Attacks on journalists in Moldova continue to be frequent. These include physical attacks and direct threats to the life, freedom and health of media representatives, or cyberattacks, or attacks with the use of legal or economic pressure. The findings are contained in a study presented by the Independent Press Association (API). In 2021, at least 68 attacks on the media were signaled, but the authors of the report believe that their number is much higher, because not all journalists report these cases, partly because they think they are part of their job.
Petru Macovei, executive director of the Independent Press Association, told a press conference that API has been working on such reports for three years already. In 2021, until July when early parliamentary elections were held, there were quite a few attacks on the media by politicians.
“Moldovan journalists were frequently exposed to online harassment attacks last year, and real character assassination campaigns were launched against some of them. They took place online and were certainly directed from certain command points of some political or non-political persons or groups”, noted Petru Macovei.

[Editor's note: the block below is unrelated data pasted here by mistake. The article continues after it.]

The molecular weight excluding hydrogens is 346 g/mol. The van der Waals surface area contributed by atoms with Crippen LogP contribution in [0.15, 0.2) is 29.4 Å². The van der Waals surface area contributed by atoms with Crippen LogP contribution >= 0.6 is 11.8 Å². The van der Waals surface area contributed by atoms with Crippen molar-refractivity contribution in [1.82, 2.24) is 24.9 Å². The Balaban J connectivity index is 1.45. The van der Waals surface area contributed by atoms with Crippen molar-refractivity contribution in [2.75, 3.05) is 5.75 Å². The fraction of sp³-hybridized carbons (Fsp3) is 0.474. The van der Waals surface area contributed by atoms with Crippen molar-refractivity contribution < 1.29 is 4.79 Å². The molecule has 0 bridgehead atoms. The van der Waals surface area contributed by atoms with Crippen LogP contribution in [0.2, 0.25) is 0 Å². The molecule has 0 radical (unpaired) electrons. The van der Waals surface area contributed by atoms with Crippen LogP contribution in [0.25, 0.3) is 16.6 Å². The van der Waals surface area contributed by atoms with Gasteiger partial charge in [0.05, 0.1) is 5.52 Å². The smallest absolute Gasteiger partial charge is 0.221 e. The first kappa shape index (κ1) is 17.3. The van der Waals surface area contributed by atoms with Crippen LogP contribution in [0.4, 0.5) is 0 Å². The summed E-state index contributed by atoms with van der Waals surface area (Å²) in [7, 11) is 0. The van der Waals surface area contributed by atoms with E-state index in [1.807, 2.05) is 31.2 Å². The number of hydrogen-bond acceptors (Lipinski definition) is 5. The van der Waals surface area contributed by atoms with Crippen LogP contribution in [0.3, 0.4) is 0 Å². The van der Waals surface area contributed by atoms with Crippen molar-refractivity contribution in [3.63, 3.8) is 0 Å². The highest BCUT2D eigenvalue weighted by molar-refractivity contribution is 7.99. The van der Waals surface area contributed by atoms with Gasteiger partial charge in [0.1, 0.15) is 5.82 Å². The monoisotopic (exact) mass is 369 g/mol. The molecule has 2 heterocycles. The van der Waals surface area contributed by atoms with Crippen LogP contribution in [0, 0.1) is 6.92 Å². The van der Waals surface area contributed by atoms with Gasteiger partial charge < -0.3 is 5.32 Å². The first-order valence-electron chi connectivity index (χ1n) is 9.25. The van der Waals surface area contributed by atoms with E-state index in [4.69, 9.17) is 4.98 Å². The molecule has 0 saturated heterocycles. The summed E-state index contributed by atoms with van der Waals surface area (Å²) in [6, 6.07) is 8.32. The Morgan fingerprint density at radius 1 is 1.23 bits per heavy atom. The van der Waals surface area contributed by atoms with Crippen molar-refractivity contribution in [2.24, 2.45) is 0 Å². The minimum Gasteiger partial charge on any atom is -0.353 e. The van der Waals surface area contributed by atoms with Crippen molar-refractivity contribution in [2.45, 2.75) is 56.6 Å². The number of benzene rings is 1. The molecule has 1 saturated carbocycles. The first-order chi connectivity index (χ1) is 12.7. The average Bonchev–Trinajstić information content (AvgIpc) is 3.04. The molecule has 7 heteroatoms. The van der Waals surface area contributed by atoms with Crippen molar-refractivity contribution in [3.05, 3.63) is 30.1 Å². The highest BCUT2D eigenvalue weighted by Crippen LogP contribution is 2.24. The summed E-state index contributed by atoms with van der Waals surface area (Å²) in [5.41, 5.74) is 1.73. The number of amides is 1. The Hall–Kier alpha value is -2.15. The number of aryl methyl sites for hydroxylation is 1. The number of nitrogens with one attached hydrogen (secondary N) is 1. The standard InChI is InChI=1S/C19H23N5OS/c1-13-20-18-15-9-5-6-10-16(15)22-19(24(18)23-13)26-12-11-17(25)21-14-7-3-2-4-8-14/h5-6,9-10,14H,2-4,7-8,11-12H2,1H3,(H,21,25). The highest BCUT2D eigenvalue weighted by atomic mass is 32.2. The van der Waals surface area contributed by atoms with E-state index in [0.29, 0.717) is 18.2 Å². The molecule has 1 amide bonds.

According to him, harassment and cyberattacks intensified in 2022, especially in the context of the protests that have been taking place in the country for several months. “Journalists are the ones who cover these protests, and some reports are not to the liking of the politicians who organize these protests. Staff from their support groups are attacking journalists online, with death threats being disseminated”, the API director said.
“Seven cases included physical attacks against media representatives in 2021. Four of them were committed before the early parliamentary elections by members of the Socialist Party and by officers of the Protection and State Guard Service”, said Petru Macovei.
In 2021, the number of attacks on journalists and media organizations through legal and economic instruments increased and this trend continues in 2022. The most common method were lawsuits alleging defamation or invasion of privacy.
The report was produced in partnership with the London-based Justice for Journalists Foundation.